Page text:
Mark

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Guest my3buicks

You may want to do some more digging - I believe ( but not 100 percent certain on this one) that the upper series may ahve used "Tuxedo" weave (Limited, Roadmaster), but the other series may still have used Daytona - if we can find some low mileage original 58 owners to pop in here it could help - there are companies that are making the "Tuxedo"weave.

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Mike,

Well...I can't drive it there. But I do need to make it to the show and I can bring pictures.

I have had this car 6 years, and there has been so much rust repair and parts collecting to do (I got it sans front clip for example) that I still have not put an engine in it yet. The frame and body were twisted a bit too, with door alignment problems on one side and decklid alignment problems. But it's a Century convertible.

Good news is, rust repair is all done, windows all rebuilt, parts collecting 99.9% done (you chase the last .1% forever I think), and alignments resolved/frame straigtened. Time to start assembling. I also spend parts of the past year COMPLETELY rebuilding the convertible-only rear seat frames, including grafting pieces onto the rusted-away frame, replacing all sinuous springs, and bending all new edgewire. I don't want to even think how much I would have had to pay to get that done, but then again I also do not want to think about how much time and torture it was to do the work. But I am satisfied!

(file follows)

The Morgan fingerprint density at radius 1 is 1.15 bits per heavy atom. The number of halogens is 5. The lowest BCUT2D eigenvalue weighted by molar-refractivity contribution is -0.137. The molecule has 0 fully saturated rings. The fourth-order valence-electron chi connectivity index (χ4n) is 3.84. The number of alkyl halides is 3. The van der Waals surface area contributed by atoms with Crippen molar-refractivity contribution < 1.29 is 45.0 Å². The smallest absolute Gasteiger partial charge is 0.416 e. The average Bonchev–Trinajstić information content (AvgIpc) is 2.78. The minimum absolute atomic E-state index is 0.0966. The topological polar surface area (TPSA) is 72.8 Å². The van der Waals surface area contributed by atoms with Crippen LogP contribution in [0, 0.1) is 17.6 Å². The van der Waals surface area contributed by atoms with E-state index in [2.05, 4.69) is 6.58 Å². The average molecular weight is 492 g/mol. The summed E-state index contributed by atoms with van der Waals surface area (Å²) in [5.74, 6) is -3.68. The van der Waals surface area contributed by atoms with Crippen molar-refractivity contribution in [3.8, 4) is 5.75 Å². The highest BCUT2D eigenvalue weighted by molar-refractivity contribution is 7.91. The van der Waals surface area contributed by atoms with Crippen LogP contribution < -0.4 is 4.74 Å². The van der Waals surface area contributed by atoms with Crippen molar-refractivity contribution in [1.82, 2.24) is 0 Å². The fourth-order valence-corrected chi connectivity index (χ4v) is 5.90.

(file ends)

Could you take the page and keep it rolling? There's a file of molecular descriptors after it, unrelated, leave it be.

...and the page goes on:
Starting to see the light...

Mark

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Guest imported_JPIndusi

I called Jim at Quality Auto Carpet and he said that the Daytona Weave, a tight loop type carpet was first used on Buicks in 1954. For my 1953 he said the cut pile was correct, but of course rubber in front on the Special. He could just as easily sold me something more expensive , but he said the closest I could get would be cut pile. It will look very nice I am sure, compared to the somewhat ill-fitting loop pile carpet on the car now.

Joe, BCA 3493

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58 Roadmaster and Limited used a long, cut pile carpeting with a foam backing for plushness and sound deadening. It looks very plush and thick and is called deep pile carpeting in the 58 color trim book. 58 Centurys used Pompano nylon carpeting. No carpet samples in the color trim book that year.

If you can find an old upholstery shop that still has the Detroit Book for that year, Pompano should be sufficient to see what a sample looks like for matching purposes. The Detroit Books were/are an upholstery industry swatch book that showed samples of almost every piece of material used on every US manufacturerss cars for a given year, along with codes, supplier numbers, etc. They were always very expensive so only jobbers and major upholstery shops bought them. Very hard to find now but worth the search.